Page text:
Kinyeti River

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Coordinates: 4°45′53″N 32°28′00″E / 4.76472°N 32.46667°E / 4.76472; 32.46667 The Kinyeti River flows northward from the Imatong Mountains in the Eastern Equatoria state of South Sudan, eventually dispersing into the Badigeru swamp.

Location[edit]

The Imatongs reach out from their highest central block around Mount Kinyeti into a northwestern, western and southwestern chain. The western chain, with peaks rising up to 2,500 metres (8,200 ft) high, is usually known as the Acholi Mountains. The Kinyeti valley lies between the northwest and west ranges. [1] The Kinyeti river, and others that drain the northern slopes of the mountains, feed the Badigeru swamps. These swamps, running in a SSW-NNE direction for 100 kilometres (62 mi), are discontinuous. They may be as wide as 25 kilometres (16 mi) in the rainy season, but average 5 kilometres (3.1 mi) in width. The swamps in turn may drain westward into the Bahr el Jebel section of the White Nile or eastward into the Veveno River.[2]

Colonial era[edit]

The British colonial administration began a forestry project in the Kinyeti basin in the 1940s, clearing the natural forest and planting fast-growing softwoods, Cyprus and Pine. In 1950 the mountains above 1,500 metres (4,900 ft) were made a forest reserve with no further settlement permitted, but the ban was not enforced during the civil wars. Forestry brought laborers into the mountains, and they started hillside farming in a wide area around the forest plantations.[3] In 1949 fingerling trout supplied by the Kenya Game Department were put out in the upper Kinyeti River. By 1952 they had become established, and the forestry department was planning to stock other streams using trout from the Kinyeti.[4]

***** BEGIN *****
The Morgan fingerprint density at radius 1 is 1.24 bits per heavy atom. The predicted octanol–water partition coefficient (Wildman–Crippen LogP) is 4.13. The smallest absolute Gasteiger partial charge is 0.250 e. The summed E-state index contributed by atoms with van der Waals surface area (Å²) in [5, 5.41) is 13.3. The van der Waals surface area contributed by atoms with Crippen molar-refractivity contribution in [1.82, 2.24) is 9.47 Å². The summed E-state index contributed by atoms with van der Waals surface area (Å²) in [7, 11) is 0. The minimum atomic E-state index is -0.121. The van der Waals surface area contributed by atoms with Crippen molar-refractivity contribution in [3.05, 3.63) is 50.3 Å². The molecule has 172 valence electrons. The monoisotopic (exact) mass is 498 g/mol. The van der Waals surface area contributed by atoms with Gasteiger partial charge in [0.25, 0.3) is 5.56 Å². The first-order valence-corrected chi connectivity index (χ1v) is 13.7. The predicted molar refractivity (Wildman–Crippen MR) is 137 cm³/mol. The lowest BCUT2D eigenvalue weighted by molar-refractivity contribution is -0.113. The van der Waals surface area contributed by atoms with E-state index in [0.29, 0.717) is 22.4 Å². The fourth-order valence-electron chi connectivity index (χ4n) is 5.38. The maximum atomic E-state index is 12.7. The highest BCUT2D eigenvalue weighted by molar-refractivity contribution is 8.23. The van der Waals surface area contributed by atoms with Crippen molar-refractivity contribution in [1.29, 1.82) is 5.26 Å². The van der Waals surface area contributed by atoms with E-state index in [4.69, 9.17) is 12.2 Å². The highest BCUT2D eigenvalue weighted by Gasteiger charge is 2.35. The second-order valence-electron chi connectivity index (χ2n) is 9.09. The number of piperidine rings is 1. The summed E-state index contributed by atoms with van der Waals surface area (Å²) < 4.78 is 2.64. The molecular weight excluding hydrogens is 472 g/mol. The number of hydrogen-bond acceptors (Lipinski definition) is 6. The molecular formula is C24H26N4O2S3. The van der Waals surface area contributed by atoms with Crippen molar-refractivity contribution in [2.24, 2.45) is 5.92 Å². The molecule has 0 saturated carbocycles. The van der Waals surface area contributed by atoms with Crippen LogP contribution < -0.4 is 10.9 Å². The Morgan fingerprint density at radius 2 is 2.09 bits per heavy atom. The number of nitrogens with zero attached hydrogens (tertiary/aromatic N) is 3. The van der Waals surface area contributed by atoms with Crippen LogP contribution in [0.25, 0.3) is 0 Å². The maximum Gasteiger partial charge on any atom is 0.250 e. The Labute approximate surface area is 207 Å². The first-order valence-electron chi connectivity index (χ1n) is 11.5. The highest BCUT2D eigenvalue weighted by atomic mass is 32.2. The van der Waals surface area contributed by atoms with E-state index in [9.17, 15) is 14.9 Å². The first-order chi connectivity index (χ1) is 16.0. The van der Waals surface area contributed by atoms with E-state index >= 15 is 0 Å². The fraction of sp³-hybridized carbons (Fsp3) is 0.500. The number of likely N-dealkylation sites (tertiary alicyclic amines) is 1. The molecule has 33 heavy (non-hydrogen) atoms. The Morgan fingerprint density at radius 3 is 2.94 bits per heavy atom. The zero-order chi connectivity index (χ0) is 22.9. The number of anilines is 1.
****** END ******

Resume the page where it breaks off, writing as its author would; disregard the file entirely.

Later developments[edit]

Shortly before independence, the government announced that the Army's Equatoria Corps was to be transferred to the North, sparking a mutiny on 18 August 1955. 336 northerners died and 75 southerners, of whom 55 drowned in the Kinyeti after they fled in panic from Torit.[5] Forestry was neglected during the First Sudanese Civil War (1955-1972). After 1972 an effort was made to rehabilitate the plantations, with a new road built from Torit, a hydro-electric scheme developed to power sawmills and other changes. As of 1984 only the steepest slopes had natural forest and there were plans to clear-cut most of the Kinyeti basin.[3] A 1981 feasibility study assessed hydroelectric power potential in the Kinyeti River and the local power demand, but there was no follow-up.[6] The most promising site seemed to be at Katire.[7]

References[edit]

  1. ^ Friis, Ib; Vollesen, Kaj (1998). Flora of the Sudan-Uganda border area east of the Nile. Kgl. Danske Videnskabernes Selskab. pp. 9–10. ISBN 87-7304-297-8. 
  2. ^ R. H. Hughes, J. S. Hughes (1992). A directory of African wetlands. IUCN. p. 224. ISBN 2-88032-949-3. 
  3. ^ a b Van Noordwijk, Meine (1984). Ecology textbook for the Sudan. Khartoum University Press,. p. 221. ISBN 90-6224-114-X. 
  4. ^ Commercial fisheries review" 14 (10). October 1952 http://www.archive.org/stream/commercialfisher14101952unit/commercialfisher14101952unit_djvu.txt |url= missing title (help). Retrieved 2011-07-28. 
  5. ^ James Fearon, David Laitin. "Sudan". Stanford University. Retrieved 2011-07-28. 
  6. ^ Terje Tvedt (2008). A Bibliography on the River Nile Vol. I. BRIC Press. p. 231. ISBN 978-82-7453-074-4. Retrieved 2011-07-28. 
  7. ^ Ralph H. Brooks, Samuel E. Bunker, Ronald G. Domer, David R. Zoellner (July 1982). "Sudan An assessment of decentralized hydropower potential". USAID. Retrieved 2011-07-28.